And it only trickles down from there. These players populate the Top 500 skill rating of the game’s Competitive mode and most appear in front of thousands of players on Twitch. Their view of the game, limited by their slice of the SR spectrum, pours into the mouths of the thousands of Redditors and Discord arguers willing to regurgitate it. Suddenly everyone of all skill levels is screaming about #DeleteBrig, stun meta, shield meta, and being stuck in Moira’s Nail Jail, despite nobody ever understanding the incredibly limited context in which these terms came from.

Nobody asks this tiny section of elite players whether this game — which includes lots of potential strengths where other playstyles can shine — isn’t for them anymore. They ask them how to better make it for them, and Blizzard responds to their whims every PTR patch. Metas aren’t born by an ingenious combination of player knowledge and experimentation curated by the direction of the game designers, they’re born out of the conservatism and tradition that these players bring to the game.

When viewed through this lens, when we get a patch that effectively turns the game’s last blockade against traditional, skill-based play, the evolution of the game starts to make sense.

In the latest PTR patch, barriers from Reinhardt, Sigma, and Orisa have had their strength reduced so far as to resemble short, cooldown abilities rather than static protection. Orisa’s barrier can be destroyed from four seconds of a Roadhog shooting it (not counting his other five teammates), leaving her and the team she’s supposed to protect wide open for damage. At the same time, she herself will have more health and the ability to move around faster while she’s shooting. Reinhardt and Sigma are the same way: trading massive shield health for mobility and survivability. Blizzard wants tanks to protect themselves — and maybe an ally or two — briefly, and then get into the fray and grab some kills like everyone else. At this point, it’s worth asking why the Tank category is there. Why not up their damage numbers and make them resemble the tank-ier heroes in a game like Apex Legends? Why burden Tank players with the suggestion of protection and team-play, when you really want them to kill first and think later like everyone else?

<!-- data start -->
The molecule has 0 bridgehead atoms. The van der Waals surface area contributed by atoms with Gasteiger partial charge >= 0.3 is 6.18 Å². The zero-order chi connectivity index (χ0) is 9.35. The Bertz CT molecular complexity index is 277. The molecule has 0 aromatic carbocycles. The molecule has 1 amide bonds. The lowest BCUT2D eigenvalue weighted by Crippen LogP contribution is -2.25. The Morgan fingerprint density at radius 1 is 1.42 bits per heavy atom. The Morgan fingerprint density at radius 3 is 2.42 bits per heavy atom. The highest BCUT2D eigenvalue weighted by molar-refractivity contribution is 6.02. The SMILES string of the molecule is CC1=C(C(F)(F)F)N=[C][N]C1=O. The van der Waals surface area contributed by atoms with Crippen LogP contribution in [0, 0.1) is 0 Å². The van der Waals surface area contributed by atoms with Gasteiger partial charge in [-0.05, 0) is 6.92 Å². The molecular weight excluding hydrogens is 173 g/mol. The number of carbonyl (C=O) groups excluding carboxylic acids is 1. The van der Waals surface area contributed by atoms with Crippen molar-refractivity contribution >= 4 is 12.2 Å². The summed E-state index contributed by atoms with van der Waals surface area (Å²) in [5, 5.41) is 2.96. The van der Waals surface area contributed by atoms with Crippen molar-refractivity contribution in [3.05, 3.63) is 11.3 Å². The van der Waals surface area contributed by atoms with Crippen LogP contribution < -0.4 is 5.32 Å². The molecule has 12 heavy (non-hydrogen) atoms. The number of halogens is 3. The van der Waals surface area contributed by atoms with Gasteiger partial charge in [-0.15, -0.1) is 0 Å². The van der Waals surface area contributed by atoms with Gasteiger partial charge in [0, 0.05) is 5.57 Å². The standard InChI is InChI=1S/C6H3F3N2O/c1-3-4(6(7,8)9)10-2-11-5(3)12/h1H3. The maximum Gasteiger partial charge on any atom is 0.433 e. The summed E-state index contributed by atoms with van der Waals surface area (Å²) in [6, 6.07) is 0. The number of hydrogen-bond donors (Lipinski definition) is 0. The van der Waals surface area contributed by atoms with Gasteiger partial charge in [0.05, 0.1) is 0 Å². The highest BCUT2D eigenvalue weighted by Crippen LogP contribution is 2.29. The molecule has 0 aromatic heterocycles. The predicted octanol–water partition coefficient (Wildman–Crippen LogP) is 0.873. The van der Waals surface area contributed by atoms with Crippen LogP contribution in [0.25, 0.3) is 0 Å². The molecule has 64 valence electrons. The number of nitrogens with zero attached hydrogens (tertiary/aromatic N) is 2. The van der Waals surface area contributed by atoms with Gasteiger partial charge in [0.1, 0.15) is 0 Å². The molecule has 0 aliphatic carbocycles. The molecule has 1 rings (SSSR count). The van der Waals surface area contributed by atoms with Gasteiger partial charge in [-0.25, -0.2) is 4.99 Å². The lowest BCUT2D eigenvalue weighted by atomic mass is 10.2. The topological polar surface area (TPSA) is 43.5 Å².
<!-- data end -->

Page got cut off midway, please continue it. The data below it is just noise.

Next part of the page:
These changes happen because the audience that Blizzard is courting has shifted. There was a time in Overwatch’s history when healing was buffed to keep damage dealers in check. Now, they only get sanded down until smooth enough for the Top 500 player to never notice. Overwatch is now a game that wants certain players — and only those players — to have fun. For everyone else, you can play Mystery Heroes, or wait for Overwatch 2‘s PVE modes. If you’re looking for the tactical highs of 2016’s Overwatch, where counter-play and counter-picks were rewarded more than a single hero popping off, you’re back to playing single-player games and MMOs until someone is brave enough to make a game like that again.

Overwatch is no longer a game that seeks to ask more of its players, to challenge an industry and a genre to do more and to be better. It’s a game that caved to an audience that wants its games to have a specific point of view and a specific familiarity. It’s not for the people who never play shooters or even video games, even though that kind of accessibility was a core selling point at the outset. Almost everything that made it unique has been erased, neglected or ignored, while leaving the tragic remnants of something more. When we look back at all the problems the game has had — both culturally and mechanically — they start to look less like mishaps and more like evidence.